Jeffrey Heininger can almost see the products he needs for his company — they are in containers on a large cargo ship parked in Bellingham Bay. But he can’t get them.
Heininger operates Heininger Holdings, which makes a variety of useful items, including bike rack hitches that fit on the back of cars. These products go into big retail stores including Walmart, REI and Target. He has about $30,000 of goods sitting on the Ever Eagle, one of three cargo ships anchored in local waters on Friday, Feb. 20.
Even though the goods are just a few miles from his Bellingham facility, it might as well be 1,000 miles away, given that it could be weeks before he actually sees his product because it needs to go through the clogged Seattle or Tacoma port terminals. The two terminals are among the West Coast ports mired in the labor dispute between the dock workers’ union and shipping lines.
The company had another shipment that finally docked in Oakland, Calif., on Wednesday, Feb. 18. It left Shenzhen, China, on Dec. 29. He said it is normally a three-week voyage, but now it’s been nearly eight weeks and he still has no idea when the container will be railed to the company’s other facility in Ogden, Utah.
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“I don’t think the average person understands yet how big a problem this is,” said Heininger, whose company has 12 employees in Bellingham. “It’s clobbering our sales.”
The labor dispute is having a big impact on many local companies, particularly in the past few weeks. Bellingham’s Ludtke Pacific Trucking has 12 trucks, 10 of which are dedicated to handling overseas containers. While the slowdown started at the end of October, the past two weeks have been particularly rough, with many drivers sitting around waiting for cargo to haul, said Jason McFadden, safety and personnel director for the trucking company.
McFadden said they’ve been trying give employees other work to keep them busy, like washing the trailers and doing extra maintenance. Once the labor dispute is settled, it will suddenly become frenetically busy for Ludtke and other trucking companies that will have to deal with the backlog.
“If they were to reach an agreement tomorrow, it would take months to catch up,” McFadden said.
That’s a problem for Heininger’s company, because peak sales of its products happen in the spring and summer. It’s unclear at this point what amount of products he’ll get to the stores during that period.
“We’re sweating bullets right now,” Heininger said.
It’s also a problem for perishable items. Right now eggs can’t be shipped because they would go bad sitting on the docks, McFadden said. If the dispute drags on, it could impact berries that are harvested in the late spring and summer months.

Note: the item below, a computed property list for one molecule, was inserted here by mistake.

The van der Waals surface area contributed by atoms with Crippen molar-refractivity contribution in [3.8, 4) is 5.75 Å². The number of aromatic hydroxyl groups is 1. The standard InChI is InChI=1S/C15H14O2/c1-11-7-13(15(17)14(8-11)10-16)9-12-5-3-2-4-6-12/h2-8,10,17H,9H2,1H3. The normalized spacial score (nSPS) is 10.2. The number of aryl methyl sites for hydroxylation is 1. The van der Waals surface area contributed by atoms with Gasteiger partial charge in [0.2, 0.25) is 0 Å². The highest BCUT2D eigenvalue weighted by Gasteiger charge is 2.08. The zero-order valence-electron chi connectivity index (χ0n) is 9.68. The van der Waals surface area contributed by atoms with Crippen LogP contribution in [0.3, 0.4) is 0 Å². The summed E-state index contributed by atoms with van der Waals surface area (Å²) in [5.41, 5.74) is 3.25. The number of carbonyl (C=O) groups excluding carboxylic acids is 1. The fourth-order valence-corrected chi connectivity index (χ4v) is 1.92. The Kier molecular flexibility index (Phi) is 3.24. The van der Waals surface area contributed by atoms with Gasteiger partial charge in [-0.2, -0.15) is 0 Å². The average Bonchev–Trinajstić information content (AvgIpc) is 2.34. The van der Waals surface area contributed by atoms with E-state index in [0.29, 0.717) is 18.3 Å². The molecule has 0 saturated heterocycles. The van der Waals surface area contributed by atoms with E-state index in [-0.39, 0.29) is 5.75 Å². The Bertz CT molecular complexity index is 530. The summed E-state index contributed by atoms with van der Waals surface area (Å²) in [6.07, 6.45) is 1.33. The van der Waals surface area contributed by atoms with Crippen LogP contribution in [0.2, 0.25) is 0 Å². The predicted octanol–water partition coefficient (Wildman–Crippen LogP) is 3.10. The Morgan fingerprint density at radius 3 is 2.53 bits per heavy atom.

While the port dispute is hurting the work flow of companies, consumers haven’t yet seen much impact. They will soon, if things don’t change.
“We’ll soon have big companies saying they are out of iPhones and computer tablets,” McFadden said.
The port dispute is also having an impact on Whatcom County manufacturing. In one of the cargo ships anchored in Bellingham Bay this week is some raw material for FastCap, which makes hundreds of items including sticky caps to hide small, unsightly screws or holes in walls. The company manufacturers around 75 percent of its products at its Ferndale facility, but it’s now having to do back orders while it waits for raw material for some of its products, said Leanne Akers, who owns the company with her husband, Paul. The company has around 48 employees.
“It takes the work flow from slow to overwhelming,” said Akers, adding that she expects to pay quite a bit of overtime once materials start coming in. She jokingly said it will seem like the famous “I Love Lucy” chocolate candy episode once the dispute ends.
Companies also are being hit with additional fees because of the slowdown. Companies are charged late fees for cargo that sits on the port docks, even though trucks have no way to pick up some of the containers, Akers said. Other fees include being late on sending products to stores and having the cargo ships wait out in the waters, Heininger said.
For Heininger, what’s particularly frustrating is that it’s unclear to him what the two sides are actually fighting about.
“It looks like politics and egos have taken over,” he said.